Born August 4, 1915 in Jonestown, MS
Died March 29, 1979 in Euclid, OH
Luke Easter, outfielder of the Homestead Grays, Negro National League's last (1948) pennant winner before joining the Cleveland Indians on the power house team which also featured Blacks Lary Doby and Satchel page.
The 6'4" 240-lb Negro League veteran was 34 when the Indians promoted him from the minors. In 1950, they thought so highly of the lefthanded hitter that they traded Mickey Vernon, a once and future AL batting champ, making Easter their everyday first baseman.
He hit 28 home runs as a rookie; one, a 477-foot shot, is considered the longest ever hit at Cleveland Municipal Stadium. In 1952, he hit 31 homers (his ML career high), one less than the AL leader, teammate Larry Doby; however, Easter's 7.1 HR percentage topped the AL. He continued playing Triple-A ball into his late forties. In 1979, working for TRW Inc. as a chief union steward, he was shot to death by holdup men.
OBITUARY FROM: The New York Times (March 30th 1979) ~
The two men accused of killing Easter were caught after a high-speed chase and shootout with police. They face aggravated murder and aggravated robbery charges. Easter, a powerful home run hitter, played for the Indians from 1949 to 1954 and was a star of the old American Negro League.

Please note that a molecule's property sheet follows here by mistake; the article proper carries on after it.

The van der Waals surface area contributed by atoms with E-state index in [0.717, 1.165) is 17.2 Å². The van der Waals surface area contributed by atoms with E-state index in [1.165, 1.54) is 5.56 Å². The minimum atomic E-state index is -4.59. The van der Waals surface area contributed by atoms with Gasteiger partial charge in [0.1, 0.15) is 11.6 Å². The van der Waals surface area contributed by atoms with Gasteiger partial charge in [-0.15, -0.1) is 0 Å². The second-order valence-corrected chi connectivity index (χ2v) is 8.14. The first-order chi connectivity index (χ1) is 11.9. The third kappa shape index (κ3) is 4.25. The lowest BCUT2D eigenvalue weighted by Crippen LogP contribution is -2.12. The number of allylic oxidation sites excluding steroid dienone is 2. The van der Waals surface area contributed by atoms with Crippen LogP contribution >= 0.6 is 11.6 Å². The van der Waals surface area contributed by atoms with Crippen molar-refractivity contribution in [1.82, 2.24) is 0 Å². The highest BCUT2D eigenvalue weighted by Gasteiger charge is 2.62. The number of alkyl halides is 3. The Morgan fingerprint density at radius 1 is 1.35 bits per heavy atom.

Easter, who was 63 years old although baseball records showed his age as 57, was chief steward for the Aircraft Workers Alliance at TRW Inc. in Euclid, where he had worked for about fifteen years. He was accosted by the suspects in a parking lot outside a Cleveland Trust Company branch in a shopping center at East 360th Street and Euclid Avenue. He had just cashed payroll checks for his company totaling $5,000.
He was shot in the chest with a sawed-off shotgun and a .38-caliber revolver and was dead on arrival at Euclid General Hospital. Easter, born Aug. 4, 1918, in St. Louis, hit what is believed to have been the longest home run at Cleveland's Municipal Stadium. The shot was estimated at 477 feet into the upper right-field stands on June 27, 1950.
The 6-foot-4-inch, 240-pound slugger batted left-handed and in six seasons with the Indians, batted .274, with 93 homers and 340 runs batted in. His best seasons were from 1950 to 1953 when he hit 28, 27 and 31 home runs, respectively.
Before joining the Indians in 1949, and while playing in the Negro League, Easter once hit a home run into the center-field bleachers at the Polo Grounds in New York, a 475-foot blast. Only two other players, Joe Adcock and Lou Brock, duplicated that feat.
After his time with Cleveland, Easter played three years with the old
"He was one of the most popular players in Red Wing history," said Bob Drew, the Red Wing general manager. "He wouldn't leave the ballpark until the fans were gone."